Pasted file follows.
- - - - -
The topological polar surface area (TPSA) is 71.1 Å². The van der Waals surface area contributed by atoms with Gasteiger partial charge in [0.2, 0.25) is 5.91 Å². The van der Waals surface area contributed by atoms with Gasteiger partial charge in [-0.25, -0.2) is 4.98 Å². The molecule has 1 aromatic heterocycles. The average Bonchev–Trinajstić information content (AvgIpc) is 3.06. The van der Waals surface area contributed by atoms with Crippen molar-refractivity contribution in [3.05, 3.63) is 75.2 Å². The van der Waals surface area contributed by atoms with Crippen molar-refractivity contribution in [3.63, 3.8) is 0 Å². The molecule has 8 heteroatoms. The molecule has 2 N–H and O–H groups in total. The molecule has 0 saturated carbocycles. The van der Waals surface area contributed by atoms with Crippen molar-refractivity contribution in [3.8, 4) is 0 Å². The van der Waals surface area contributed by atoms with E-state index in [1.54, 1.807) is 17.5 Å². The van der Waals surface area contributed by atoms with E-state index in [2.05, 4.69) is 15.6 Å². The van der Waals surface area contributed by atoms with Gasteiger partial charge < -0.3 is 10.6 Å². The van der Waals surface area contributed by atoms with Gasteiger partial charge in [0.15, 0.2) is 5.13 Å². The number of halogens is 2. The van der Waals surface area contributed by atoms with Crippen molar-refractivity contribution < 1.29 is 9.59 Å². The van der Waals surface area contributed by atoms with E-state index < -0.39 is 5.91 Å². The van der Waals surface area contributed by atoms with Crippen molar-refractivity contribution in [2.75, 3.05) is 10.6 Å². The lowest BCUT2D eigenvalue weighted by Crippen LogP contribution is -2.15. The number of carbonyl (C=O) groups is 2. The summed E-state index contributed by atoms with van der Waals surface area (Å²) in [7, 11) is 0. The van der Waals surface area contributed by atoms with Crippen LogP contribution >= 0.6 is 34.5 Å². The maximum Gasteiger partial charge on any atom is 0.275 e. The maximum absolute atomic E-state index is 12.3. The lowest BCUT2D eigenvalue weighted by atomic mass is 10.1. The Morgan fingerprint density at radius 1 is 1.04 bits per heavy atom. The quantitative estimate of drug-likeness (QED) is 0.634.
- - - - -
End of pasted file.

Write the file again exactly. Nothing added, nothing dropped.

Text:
The topological polar surface area (TPSA) is 71.1 Å². The van der Waals surface area contributed by atoms with Gasteiger partial charge in [0.2, 0.25) is 5.91 Å². The van der Waals surface area contributed by atoms with Gasteiger partial charge in [-0.25, -0.2) is 4.98 Å². The molecule has 1 aromatic heterocycles. The average Bonchev–Trinajstić information content (AvgIpc) is 3.06. The van der Waals surface area contributed by atoms with Crippen molar-refractivity contribution in [3.05, 3.63) is 75.2 Å². The van der Waals surface area contributed by atoms with Crippen molar-refractivity contribution in [3.63, 3.8) is 0 Å². The molecule has 8 heteroatoms. The molecule has 2 N–H and O–H groups in total. The molecule has 0 saturated carbocycles. The van der Waals surface area contributed by atoms with Crippen molar-refractivity contribution in [3.8, 4) is 0 Å². The van der Waals surface area contributed by atoms with E-state index in [1.54, 1.807) is 17.5 Å². The van der Waals surface area contributed by atoms with E-state index in [2.05, 4.69) is 15.6 Å². The van der Waals surface area contributed by atoms with Gasteiger partial charge < -0.3 is 10.6 Å². The van der Waals surface area contributed by atoms with Gasteiger partial charge in [0.15, 0.2) is 5.13 Å². The number of halogens is 2. The van der Waals surface area contributed by atoms with Crippen molar-refractivity contribution < 1.29 is 9.59 Å². The van der Waals surface area contributed by atoms with E-state index < -0.39 is 5.91 Å². The van der Waals surface area contributed by atoms with Crippen molar-refractivity contribution in [2.75, 3.05) is 10.6 Å². The lowest BCUT2D eigenvalue weighted by Crippen LogP contribution is -2.15. The number of carbonyl (C=O) groups is 2. The summed E-state index contributed by atoms with van der Waals surface area (Å²) in [7, 11) is 0. The van der Waals surface area contributed by atoms with Crippen LogP contribution >= 0.6 is 34.5 Å². The maximum Gasteiger partial charge on any atom is 0.275 e. The maximum absolute atomic E-state index is 12.3. The lowest BCUT2D eigenvalue weighted by atomic mass is 10.1. The Morgan fingerprint density at radius 1 is 1.04 bits per heavy atom. The quantitative estimate of drug-likeness (QED) is 0.634.